What is refractive surgery and what causes it?
The most common vision impairment is caused by errors in refraction, or focus. Refraction occurs when light enters the eye through the cornea and lens. Refractive errors result when light rays do not come to a focus on the retina, causing the conditions of myopia (nearsightedness), hyperopia (farsightedness) or astigmatism.
How are these conditions treated?
The refractive error may be treated with either a laser or a lens implanted into the eye (intraocular lens). The choice of laser vs. intraocular lens depends on the amount of correction needed and the size and shape of the child's eye. The excimer laser reshapes the corneal surface to correct the focus. The intraocular lens also corrects the focus, but it does so by adding or subtracting power from the natural lens of the eye. The ultimate goal is to eliminate or reduce the need for eyeglasses or contact lenses. The child is asleep briefly under general anesthesia during the surgeries. Both types of surgery are done as outpatient procedures, so the child can return home the same day.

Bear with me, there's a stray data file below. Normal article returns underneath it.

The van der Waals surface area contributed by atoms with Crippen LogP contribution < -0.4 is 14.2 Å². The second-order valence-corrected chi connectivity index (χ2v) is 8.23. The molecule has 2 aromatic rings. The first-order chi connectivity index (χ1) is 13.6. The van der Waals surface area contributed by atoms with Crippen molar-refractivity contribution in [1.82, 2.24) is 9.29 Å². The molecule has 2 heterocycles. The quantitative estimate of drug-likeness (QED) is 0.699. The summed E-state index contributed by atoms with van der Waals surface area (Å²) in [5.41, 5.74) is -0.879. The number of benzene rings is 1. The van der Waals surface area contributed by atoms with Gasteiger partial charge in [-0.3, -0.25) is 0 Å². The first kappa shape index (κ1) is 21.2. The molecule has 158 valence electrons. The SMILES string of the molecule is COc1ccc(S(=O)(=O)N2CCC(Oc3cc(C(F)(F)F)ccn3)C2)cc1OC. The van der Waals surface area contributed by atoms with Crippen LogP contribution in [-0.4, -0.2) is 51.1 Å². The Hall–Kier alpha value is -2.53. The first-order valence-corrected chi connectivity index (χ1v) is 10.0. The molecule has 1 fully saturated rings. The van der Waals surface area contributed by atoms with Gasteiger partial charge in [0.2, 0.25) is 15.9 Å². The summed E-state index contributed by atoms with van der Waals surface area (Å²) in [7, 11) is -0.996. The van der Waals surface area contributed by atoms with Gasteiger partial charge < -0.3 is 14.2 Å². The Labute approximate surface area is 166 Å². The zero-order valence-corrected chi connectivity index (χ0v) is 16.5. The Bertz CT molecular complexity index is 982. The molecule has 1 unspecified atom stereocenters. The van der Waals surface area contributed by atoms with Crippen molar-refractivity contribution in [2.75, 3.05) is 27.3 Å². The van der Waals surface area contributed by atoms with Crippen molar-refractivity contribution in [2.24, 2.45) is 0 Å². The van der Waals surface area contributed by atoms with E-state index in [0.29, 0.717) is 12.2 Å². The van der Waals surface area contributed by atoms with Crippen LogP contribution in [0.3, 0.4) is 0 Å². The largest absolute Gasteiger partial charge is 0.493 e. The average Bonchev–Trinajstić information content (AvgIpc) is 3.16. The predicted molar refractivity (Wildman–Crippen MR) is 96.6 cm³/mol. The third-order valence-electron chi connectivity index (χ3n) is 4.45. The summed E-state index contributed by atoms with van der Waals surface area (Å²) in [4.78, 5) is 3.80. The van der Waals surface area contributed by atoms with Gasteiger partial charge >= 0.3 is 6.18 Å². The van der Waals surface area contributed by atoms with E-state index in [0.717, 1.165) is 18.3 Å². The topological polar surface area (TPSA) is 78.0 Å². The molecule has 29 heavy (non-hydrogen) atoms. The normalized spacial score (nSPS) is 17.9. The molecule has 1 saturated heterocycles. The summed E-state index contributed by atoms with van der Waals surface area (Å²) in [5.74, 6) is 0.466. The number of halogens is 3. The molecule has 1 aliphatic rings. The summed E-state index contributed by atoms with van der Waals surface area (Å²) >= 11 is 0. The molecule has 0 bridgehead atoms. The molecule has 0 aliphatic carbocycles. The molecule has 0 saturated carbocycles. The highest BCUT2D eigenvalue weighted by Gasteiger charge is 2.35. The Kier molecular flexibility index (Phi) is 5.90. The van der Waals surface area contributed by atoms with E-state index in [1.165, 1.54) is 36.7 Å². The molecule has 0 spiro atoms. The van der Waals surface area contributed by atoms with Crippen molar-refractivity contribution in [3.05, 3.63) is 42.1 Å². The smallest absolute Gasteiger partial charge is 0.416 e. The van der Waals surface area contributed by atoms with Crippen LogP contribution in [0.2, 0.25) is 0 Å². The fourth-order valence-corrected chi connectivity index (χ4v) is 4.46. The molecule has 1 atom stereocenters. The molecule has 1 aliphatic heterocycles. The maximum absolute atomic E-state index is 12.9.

Who can be treated?
Ideal candidates are children having challenges with vision correction through eyeglasses or contact lenses. Suitable candidates also include children with a large difference in prescription treatment per eye.
Who offers the treatment, and why come here for it?
The treatment is provided by Lawrence Tychsen, MD, and James Hoekel, OD, among the few pediatric providers nationally offering this procedure.
What is the process for referrals and follow-up care?
Physician referral is recommended. Parents can contact our office directly and provide their child's medical records for review. Follow-up care is determined during the referral process.